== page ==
The VA GOP, Larry Sabato and The Fall of The House of Bothsides

Larry Sabato in jis office on April 2, 1990. (Photo by Laura Patterson/CQ Roll Call via Getty Images)
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On Thursday the Chairman of the Republican party of Virginia asked the University of Virginia, the state’s flagship public university, to open an investigation into Professor Larry Sabato for violating the University’s code of ‘Professional Conduct and Ethics’ with his “bitter partisanship.” UVA responded telling the Virginia GOP, in so many words, to STFU.

The most obvious and but also merited thing to say would be to castigate Rich Anderson, Chairman of the Virginia GOP, for his comical level of hypocrisy. After all this is the party currently defining itself as the party of ‘free speech’ trying to muzzle a highly respected senior professor and public commentator over what amounts to a few mean tweets. But let’s be honest. Hypocrisy is the closest thing the Trump Era GOP has to a defining brand. It doesn’t matter that I do it because your side did it worse! I’m the victim. Rinse and repeat. Blah, blah, blah …

But there’s something more worth saying about this nonsensical story.

Years ago – and in some case until quite recently – there was a group of commentators who the prestige news shows relied on for non-partisan, “both sides” commentary on the politics of the day. Two of the most visible – especially on shows like The NewsHour were Norm Ornstein and Thomas Mann, two think tank political scientists from AEI and Brookings respectively. Another was presidential historian Michael Beschloss. Another was Larry Sabato. Ornstein and Mann tended to focus on the function of Congress; Beschloss, the presidency; Sabato, federal elections. But they each covered the full terrain of contemporary politics. If you go back through 20-plus years of my writing the Editors’ Blog you’ll probably find some criticism of each of them, almost certainly precisely because of this studious effort to see the country’s two political parties in equal terms and treat them as such, even as the evidence for that perspective steadily dwindled.

In many ways TPM was begun, right on the heels of 1998/99 Impeachment and the 2000 election, with a sometimes implicit, sometimes explicit argument that the two parties are simply not equal. They don’t function in the same way. Despite its history and current branding the modern GOP is not just another center-right party of government, such as exists under different labels in every functioning modern democracy. It’s something different. It now functions like one of the revanchist, rightist sectarian parties which also exist in most multi-party European democracies. Under the most generous read they play different roles. The fact that the GOP is substantively the latter (rightist sectarian party) while structurally occupying the space of the former (center-right party of government) is the essence of the United States’ current crisis of democracy.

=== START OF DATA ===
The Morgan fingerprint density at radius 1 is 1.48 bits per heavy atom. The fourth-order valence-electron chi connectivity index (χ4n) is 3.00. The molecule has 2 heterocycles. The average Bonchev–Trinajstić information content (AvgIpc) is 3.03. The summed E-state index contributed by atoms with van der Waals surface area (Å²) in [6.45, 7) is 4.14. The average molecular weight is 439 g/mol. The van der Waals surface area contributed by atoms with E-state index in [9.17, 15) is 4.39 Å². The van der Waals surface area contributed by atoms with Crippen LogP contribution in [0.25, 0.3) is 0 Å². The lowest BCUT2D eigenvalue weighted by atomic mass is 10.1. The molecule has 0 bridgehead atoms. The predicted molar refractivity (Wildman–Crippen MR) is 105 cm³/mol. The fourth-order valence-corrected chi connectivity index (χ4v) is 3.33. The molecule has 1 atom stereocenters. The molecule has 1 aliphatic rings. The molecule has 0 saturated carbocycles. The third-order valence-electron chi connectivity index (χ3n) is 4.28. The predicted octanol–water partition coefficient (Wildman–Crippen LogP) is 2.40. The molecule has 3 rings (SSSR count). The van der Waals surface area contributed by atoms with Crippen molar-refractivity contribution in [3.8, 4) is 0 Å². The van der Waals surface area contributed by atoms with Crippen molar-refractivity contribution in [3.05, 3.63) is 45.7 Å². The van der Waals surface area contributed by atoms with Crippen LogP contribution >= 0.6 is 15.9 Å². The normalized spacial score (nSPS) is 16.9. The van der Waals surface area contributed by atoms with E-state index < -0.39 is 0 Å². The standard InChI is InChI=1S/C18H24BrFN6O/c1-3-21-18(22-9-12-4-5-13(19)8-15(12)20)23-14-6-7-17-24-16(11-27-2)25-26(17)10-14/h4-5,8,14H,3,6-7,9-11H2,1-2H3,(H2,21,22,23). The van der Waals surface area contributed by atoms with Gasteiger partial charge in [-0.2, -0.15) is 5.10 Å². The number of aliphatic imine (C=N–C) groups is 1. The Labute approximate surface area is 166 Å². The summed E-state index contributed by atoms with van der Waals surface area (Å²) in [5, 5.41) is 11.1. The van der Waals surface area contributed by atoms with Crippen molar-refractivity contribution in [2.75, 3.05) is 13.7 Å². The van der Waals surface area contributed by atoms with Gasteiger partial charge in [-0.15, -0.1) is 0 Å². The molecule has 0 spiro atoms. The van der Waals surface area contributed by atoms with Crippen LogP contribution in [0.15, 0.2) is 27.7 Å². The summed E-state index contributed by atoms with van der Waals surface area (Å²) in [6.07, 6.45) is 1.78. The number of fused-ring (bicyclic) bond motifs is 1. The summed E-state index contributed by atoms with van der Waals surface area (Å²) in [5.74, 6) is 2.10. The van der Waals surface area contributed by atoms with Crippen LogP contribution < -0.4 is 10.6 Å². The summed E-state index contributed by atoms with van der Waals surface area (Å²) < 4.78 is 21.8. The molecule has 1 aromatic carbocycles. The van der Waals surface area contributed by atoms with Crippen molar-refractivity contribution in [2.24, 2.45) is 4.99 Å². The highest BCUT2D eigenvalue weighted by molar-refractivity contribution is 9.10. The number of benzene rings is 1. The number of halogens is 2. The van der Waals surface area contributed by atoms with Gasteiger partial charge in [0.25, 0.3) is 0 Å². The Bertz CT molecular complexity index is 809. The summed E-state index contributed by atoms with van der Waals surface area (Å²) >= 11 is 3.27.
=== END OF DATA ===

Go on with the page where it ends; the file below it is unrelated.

Then in the spring of 2012 Mann and Ornstein published an OpEd in The Washington Post: “Let’s Just Say It: The Republicans Are the Problem“. The title speaks for itself but if you wanted more you could read the book that it was adapted from It’s Even Worse Than It Looks: How the American Constitutional System Collided With the New Politics of Extremism. Ornstein’s twitter feed is now so blistering in its criticism of contemporary conservatism and the GOP that it makes me blush. Beschloss now has a priceless Twitter feed made up largely of historical artifacts, photos, commemorations almost all of which function as subtweets of Trump, Trumpism or some related manifestation of the contemporary GOP.

Sabato was in many ways the final holdout. In an interview with The Richmond Times-Dispatch for an article about the state GOP investigation demand, Sabato chalked the shift up to Trump and the January 6th insurrection. “People had better pay attention because if they don’t, it’s going to happen again.”

Reading over this post I can see that some might read it as a claim of vindication. Far from it. It is a more a testament to the Republican party. It is a good and proper thing to have a mode of commentary that is as free as possible not only of partisan commitments but the ideological commitments and opinions which are closely situated to the political contests of the moment. It is useful. But especially in the early 21st century the Republican party has simply given people who want to occupy this ground no place to stand. The culture of lying is simply too deep in the fabric. The rejection of democracy itself, let alone the culture of norms in which it best thrives, is too total.

And thus here we are.

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